As I like to remind readers, and as I have done so here and here, effective communications must be a priority for every executive. And yet, there is a tendency to associate articulateness – never mind eloquence and the mellifluous construction of sentences, which stand as grand edifices of rhetorical power – with slickness, or as some throwaway piece of art: A talent, to be sure, but an irrelevant one in an era of text messages, tweets, comments and fragmented speech. If anything, literate people – those who can read and write – sound anything but; their monosyllabic declarations of “Yes” and “No” are the verbal equivalent of a thumbs-up or thumbs-down brand of “conversation.” My advice to these individuals, many of them business owners and entrepreneurs, is, in a word, simple: Stop.
Unless executives stop this behavior, and until they recognize the necessity of powerful communications, they will not achieve their goals. Nor will they earn the trust of consumers, investors, potential financial partners or the media as a whole. Nowhere is this issue more urgent, in the aftermath of near economic collapse and the onset of the Great Recession, than on Wall Street. I refer to this proper noun both as a specific point of geography, in Lower Manhattan, and as a euphemism for the traders, analysts, brokers and fund managers, who work well beyond the southernmost tip of New York City. For these individuals – the men and women charged with translating the arcane symbols, graphs and charts of an investment fund into plain English – communications is not a luxury or an indulgence; it is an unofficial duty – it should be an accepted part of any professional's responsibilities – to speak with conviction, write with clarity and act with authority.
Alas, so very few have this ability. But, among those who invest in communications as a means to educate prospective investors, there is someone worthy of praise. That person is John Cole Scott, Executive Vice President of Closed-End Fund Advisors (“CEFA”), which builds portfolios for individual and institutional clients, through either direct work with clients or through financial advisors and planners.
Full disclosure: John is a personal friend, one I admire for his talents as an author and speaker, whose newsletter I read in its entirety and whose correspondence I save for its reverence for language. My colleague's podcast with John, which is available here, showcases these skills in greater detail. It is the conversational manner by which he explains things – it is John’s extemporaneous role as teacher and financial sage – that reassures me all is not for naught. Meaning: There are successful executives and investors – some of whom are extremely successful – because they understand the value of smart communications.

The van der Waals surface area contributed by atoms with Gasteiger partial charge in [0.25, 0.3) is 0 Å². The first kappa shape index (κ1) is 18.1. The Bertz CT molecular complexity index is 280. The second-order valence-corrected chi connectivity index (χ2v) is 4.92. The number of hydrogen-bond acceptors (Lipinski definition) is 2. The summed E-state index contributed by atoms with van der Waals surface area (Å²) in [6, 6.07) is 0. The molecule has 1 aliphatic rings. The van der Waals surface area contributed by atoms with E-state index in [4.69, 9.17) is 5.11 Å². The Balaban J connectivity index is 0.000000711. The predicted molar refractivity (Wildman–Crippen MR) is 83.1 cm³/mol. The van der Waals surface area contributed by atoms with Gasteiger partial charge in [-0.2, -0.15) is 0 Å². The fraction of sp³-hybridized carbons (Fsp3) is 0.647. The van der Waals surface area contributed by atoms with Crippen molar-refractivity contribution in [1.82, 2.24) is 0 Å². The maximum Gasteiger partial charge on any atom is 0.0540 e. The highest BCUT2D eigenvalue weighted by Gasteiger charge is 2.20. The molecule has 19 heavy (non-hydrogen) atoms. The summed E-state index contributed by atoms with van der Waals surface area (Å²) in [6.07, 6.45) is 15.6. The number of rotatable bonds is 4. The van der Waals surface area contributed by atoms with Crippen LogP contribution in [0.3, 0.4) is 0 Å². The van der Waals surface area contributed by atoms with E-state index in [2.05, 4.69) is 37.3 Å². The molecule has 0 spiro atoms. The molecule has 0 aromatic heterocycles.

Maintaining the Momentum and Staying Visible: The Frequency of Communications and the Delivery of Genuine News
Just as an analyst or investor will parse the financial language of a stock or mutual fund – just as he or she will read the numbers, which tell a story about a company's true worth or a portfolio's projected performance – so, too, will that same person communicate this information to the right audience. That investor, and John proves this point, will do two important things. Bear in mind, as well, that these statements apply to all industries; the tactics are universal, while the content will (naturally) differ among various businesses.
First, an executive will offer actual news – in the form of an announcement or commentary about a noteworthy subject – that will be persuasive and easy to understand, and compelling enough to share and discuss with others. That material must have a voice, distinctive in its delivery and sincere in the beliefs it conveys, so the words themselves – printed as magazine copy or transmitted electronically – will resonate. Put another way, if we want to learn the facts we need the sentences to sing.
And secondly, an executive will maintain the momentum he or she starts. To capture people's attention is one thing, but to sustain their collective interest – to transform readers into subscribers, and convert supporters into clients – requires frequency of communications. Translation: Keep making news! Keep producing high-quality content, substantiated by facts and presented with vigor, because the alternative – silence – is unacceptable, period.
These recommendations are neither new nor profound. I come to motivate, not to philosophize about the universe or humankind. Let the truly great thinkers ponder those matters because, in comparison, every executive should realize how obvious – and obviously essential – it is, instead, to be a good communicator.
Accomplishing this mission is not hard, provided companies invest in the right people, with the right gifts, to make communications the supreme assignment it should be; the ultimate undertaking it must be.
Patricia Baronowski-Schneider is Founder and President of Pristine Advisers, a marketing and communications professional with over 23 years experience in the financial communications and media relations industry.